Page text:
Unilever eyes non-pesticide methods of tea crop protection

Unilever is initiating a major scientific study to evaluate the feasibility of applying biological methods for plant protection of tea crops in India.

Unilever ultimately wants to reduce or eliminate pesticides in tea growing

Unilever ultimately wants to reduce or eliminate pesticides in tea growing

The Anglo-Dutch group has pledged that by 2020 all of its agricultural raw materials will be produced using sustainable crop practices, as part of the Unilever Sustainable Living Plan. 

This new research, conducted in partnership with the inter-governmental organisation CABI, follows on from Unilever's recently updated guidance document which specifically sets out the consumer goods firm's commitment to raising standards in tea production by reducing or eliminating pesticides in tea growing, in partnership with suppliers and farmers.

"We believe that results of this Unilever funded research will provide a firm foundation for the industry, Government and tea growers to define a clear roadmap for the short and medium-term," said a company spokesperson. "The data and recommendations, which will be made public, will also guide Indian Industry and Unilever's next steps."

In the coming weeks, CABI will work in co-operation with the Tea Board of India, the Tea Research Institutes and key industry partners to review existing practices of crop protection and the limitations of current techniques in India.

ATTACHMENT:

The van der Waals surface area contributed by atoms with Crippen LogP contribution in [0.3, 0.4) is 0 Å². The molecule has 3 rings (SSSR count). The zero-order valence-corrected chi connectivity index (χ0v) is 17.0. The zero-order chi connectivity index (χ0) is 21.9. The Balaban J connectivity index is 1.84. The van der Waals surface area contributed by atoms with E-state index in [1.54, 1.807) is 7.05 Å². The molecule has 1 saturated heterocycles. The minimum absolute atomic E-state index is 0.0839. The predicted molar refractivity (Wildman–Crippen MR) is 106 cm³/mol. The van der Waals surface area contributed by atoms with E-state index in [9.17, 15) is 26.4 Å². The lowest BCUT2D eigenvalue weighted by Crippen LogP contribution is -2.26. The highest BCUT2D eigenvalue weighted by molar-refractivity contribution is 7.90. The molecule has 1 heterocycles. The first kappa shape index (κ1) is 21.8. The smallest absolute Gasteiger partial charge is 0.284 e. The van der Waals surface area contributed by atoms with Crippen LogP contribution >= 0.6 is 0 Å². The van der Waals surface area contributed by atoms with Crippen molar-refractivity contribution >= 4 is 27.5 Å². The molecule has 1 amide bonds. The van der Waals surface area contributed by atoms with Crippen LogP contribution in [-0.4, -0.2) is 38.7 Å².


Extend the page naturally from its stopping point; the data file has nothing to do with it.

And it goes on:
Researchers will then design protocols for pilot field-trials aimed at investigating novel approaches for biological, non-pesticide management of pests aiming at a holistic rejuvenation of the eco-system. These field-trials will be run in partnership with the Tea Board and tea growers on selected estates and will commence during the next growing season.

Sustainable future

With anticipated changes in the climate of the world's key tea-producing regions, Unilever - which owns the global Lipton tea brand - also wants to arrest any decline in tea crop diversity that could limit the crop's ability to withstand drought, disease and pests.

As reported by edie in May, the group launched a new project to develop natural tea varieties and secure international tea supply for the future. By 2015, Unilever aims to have the tea in all Lipton tea bags sourced from Rainforest Alliance Certified estates. And by 2020, 100% of Unilever's tea, including loose tea, will be sustainably sourced.

This is the latest in a line of initiatives and programmes Unilever has launched to improve its sustainability and reduce environmental impact. So far this year, the firm has created the first soap bar using sustainable Algal Oils; announced that more than three-quarters of its global factory network no longer sends non-hazardous waste to landfill; and halved the size of its male deodorant brands to minimise their impact on the environment.


Luke Nicholls


hazardous waste | pesticides | unilever


Waste & resource management
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